Can eggs mature at different times?

Discussion in 'Incubating & Hatching Eggs' started by riaketty, Dec 13, 2012.

  1. riaketty

    riaketty Out Of The Brooder

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    Hi all. We have 13 eggs in the incubator this time around. They're due to hatch this weekend. I did the last candling today before we go into lockdown and found something odd.

    Many of them looked like typical almost-hatched eggs. Very little space in the egg, big air sac, etc.

    A few looked like they were only about half way through the cycle! But two of them I candled actually moved! Very obvious movement.

    Is this... possible? They were all put in on the same day. Some were older eggs and some were fresher but would that make a difference? Should I leave them in there extra time to see if they keep growing or are they probably retarded and won't hatch/live anyway?
     
  2. Becci

    Becci Chillin' With My Peeps

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    The age of the eggs before incubation doesn't matter, being that they are developing, they should all be at the same point into incubation. Do you have still or forced air? With still airs, it's possible to have hot spots. Some of the eggs may have been cooler than the others causing development to slow down.

    Welcome to BYC, by the way. [​IMG]
     
    Last edited: Dec 13, 2012
  3. Quyen Le

    Quyen Le Chillin' With My Peeps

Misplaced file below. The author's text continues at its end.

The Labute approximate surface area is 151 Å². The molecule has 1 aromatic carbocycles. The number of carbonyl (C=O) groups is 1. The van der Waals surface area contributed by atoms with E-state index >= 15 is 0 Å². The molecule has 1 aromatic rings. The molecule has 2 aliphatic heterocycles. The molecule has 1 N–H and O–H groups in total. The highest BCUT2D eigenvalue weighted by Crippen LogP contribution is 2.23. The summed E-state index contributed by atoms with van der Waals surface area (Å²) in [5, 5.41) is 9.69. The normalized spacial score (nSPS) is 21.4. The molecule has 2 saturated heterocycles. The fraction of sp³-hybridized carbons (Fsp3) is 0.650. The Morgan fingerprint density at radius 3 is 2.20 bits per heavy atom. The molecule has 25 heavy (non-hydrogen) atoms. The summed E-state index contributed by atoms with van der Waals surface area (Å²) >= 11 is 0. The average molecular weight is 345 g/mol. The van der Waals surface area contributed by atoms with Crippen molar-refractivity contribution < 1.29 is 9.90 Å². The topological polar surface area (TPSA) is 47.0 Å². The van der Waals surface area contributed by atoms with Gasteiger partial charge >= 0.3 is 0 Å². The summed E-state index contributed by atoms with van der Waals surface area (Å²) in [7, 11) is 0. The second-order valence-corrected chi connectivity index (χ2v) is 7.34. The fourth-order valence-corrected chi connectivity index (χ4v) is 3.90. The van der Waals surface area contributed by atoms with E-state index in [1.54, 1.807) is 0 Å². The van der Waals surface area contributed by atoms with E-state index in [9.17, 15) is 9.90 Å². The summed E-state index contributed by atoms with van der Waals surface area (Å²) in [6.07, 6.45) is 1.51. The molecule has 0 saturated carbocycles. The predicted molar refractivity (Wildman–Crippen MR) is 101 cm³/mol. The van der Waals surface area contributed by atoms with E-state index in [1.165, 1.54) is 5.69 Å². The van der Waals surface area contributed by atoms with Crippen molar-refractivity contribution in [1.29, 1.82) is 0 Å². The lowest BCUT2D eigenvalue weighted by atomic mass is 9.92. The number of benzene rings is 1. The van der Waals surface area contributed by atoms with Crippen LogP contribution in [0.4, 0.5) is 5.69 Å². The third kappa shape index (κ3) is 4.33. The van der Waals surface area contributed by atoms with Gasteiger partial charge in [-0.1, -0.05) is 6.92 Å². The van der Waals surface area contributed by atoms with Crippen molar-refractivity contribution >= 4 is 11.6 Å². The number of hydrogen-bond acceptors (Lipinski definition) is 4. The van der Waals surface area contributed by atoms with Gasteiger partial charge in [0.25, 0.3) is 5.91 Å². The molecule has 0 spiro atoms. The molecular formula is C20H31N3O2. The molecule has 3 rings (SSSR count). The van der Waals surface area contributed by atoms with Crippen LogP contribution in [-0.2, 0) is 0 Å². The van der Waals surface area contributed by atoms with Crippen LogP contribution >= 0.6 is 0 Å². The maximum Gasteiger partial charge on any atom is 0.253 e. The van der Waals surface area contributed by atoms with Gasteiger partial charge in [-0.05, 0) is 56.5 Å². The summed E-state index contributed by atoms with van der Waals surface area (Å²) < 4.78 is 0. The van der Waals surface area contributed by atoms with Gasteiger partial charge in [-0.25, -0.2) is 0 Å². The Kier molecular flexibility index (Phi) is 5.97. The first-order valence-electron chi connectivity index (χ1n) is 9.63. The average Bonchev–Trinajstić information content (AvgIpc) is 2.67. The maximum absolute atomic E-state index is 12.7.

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    Older eggs will take longer time to hatch but not by much. lower temp will delay hatch up to 4-5 days. I have the same problem too. On the same tray (same temperature), some eggs hatched 3 days later than others.
     
  4. riaketty

    riaketty Out Of The Brooder

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    Jun 23, 2010
    It's a forced air and stays pretty steady.

    So as long as I see growth should I let them try to hatch?
     
  5. Ridgerunner

    Ridgerunner Chicken Obsessed

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    There are a whole lot of different things that can cause an egg to be early or late. A big one is the average incubating temperature. My first hatches I had eggs pipping when I went into lockdown until I adjusted the temperature and got it better. I've had eggs under a broody hatch a couple of day early. Others have had experiences with late hatches.

    Some of the other things that can affect how fast an egg develops are heredity, humidity, general size of the egg (smaller are often earlier), and how and how long they are stored before incubation. I'm sure there are several other factors. That 21 days to hatch is more of a target and average than an absolute.

    There's even the thing that some people don't count to 21 very well. An easy check on your counting is that the day of the week you set them is the day of the week they should hatch. For example, if you set them on a Friday, the 21 days is up the same time on a Friday.

    Usually my hatches are over within 24 hours of when they start, but I've had some that went over two days. I think what cauesd that is when I stored them, the house temperatures were in the 80's Fahrenheit. I think some of the eggs developed a bit while I was waiting to get enough.

    I advise patience. Some people may try to frighten you by telling you the eggs will explode if you leave them in there a bit. That is generally not a problem. If you smell a rotten egg smell, very carefully and gently try to identify that egg and and very carefully and gently get it out of your house without delay. You do need to pay attention but the risk of an egg exploding is not really that great. If one does, it is not good so do pay attention.
     
    1 person likes this.

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